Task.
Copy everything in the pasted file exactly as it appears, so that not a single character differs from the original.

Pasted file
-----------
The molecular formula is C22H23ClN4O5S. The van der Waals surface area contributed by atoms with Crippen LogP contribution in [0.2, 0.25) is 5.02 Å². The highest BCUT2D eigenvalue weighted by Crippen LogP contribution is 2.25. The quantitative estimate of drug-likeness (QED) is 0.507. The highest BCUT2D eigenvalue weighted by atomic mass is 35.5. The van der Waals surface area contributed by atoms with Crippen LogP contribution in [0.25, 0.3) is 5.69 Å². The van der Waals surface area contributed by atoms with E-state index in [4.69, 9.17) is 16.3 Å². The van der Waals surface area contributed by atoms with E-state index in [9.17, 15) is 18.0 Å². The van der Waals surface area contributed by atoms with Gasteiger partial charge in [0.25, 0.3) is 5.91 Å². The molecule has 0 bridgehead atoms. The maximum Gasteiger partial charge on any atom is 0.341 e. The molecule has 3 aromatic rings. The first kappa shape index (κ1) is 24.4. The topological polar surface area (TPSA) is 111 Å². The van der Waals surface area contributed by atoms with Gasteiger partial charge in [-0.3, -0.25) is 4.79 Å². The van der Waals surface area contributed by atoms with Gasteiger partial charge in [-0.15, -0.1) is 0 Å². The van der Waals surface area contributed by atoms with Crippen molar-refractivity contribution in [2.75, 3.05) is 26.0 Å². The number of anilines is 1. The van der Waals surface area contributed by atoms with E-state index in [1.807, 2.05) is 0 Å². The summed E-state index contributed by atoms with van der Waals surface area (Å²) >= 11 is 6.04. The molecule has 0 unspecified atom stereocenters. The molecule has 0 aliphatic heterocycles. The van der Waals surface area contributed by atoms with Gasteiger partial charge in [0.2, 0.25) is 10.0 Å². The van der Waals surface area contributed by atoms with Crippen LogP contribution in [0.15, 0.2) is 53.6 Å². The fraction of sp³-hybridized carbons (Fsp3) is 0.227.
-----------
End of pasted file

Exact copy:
The molecular formula is C22H23ClN4O5S. The van der Waals surface area contributed by atoms with Crippen LogP contribution in [0.2, 0.25) is 5.02 Å². The highest BCUT2D eigenvalue weighted by Crippen LogP contribution is 2.25. The quantitative estimate of drug-likeness (QED) is 0.507. The highest BCUT2D eigenvalue weighted by atomic mass is 35.5. The van der Waals surface area contributed by atoms with Crippen LogP contribution in [0.25, 0.3) is 5.69 Å². The van der Waals surface area contributed by atoms with E-state index in [4.69, 9.17) is 16.3 Å². The van der Waals surface area contributed by atoms with E-state index in [9.17, 15) is 18.0 Å². The van der Waals surface area contributed by atoms with Gasteiger partial charge in [0.25, 0.3) is 5.91 Å². The molecule has 0 bridgehead atoms. The maximum Gasteiger partial charge on any atom is 0.341 e. The molecule has 3 aromatic rings. The first kappa shape index (κ1) is 24.4. The topological polar surface area (TPSA) is 111 Å². The van der Waals surface area contributed by atoms with Gasteiger partial charge in [-0.3, -0.25) is 4.79 Å². The van der Waals surface area contributed by atoms with Gasteiger partial charge in [-0.15, -0.1) is 0 Å². The van der Waals surface area contributed by atoms with Crippen molar-refractivity contribution in [2.75, 3.05) is 26.0 Å². The number of anilines is 1. The van der Waals surface area contributed by atoms with E-state index in [1.807, 2.05) is 0 Å². The summed E-state index contributed by atoms with van der Waals surface area (Å²) >= 11 is 6.04. The molecule has 0 unspecified atom stereocenters. The molecule has 0 aliphatic heterocycles. The van der Waals surface area contributed by atoms with Gasteiger partial charge in [0.2, 0.25) is 10.0 Å². The van der Waals surface area contributed by atoms with Crippen LogP contribution in [0.15, 0.2) is 53.6 Å². The fraction of sp³-hybridized carbons (Fsp3) is 0.227.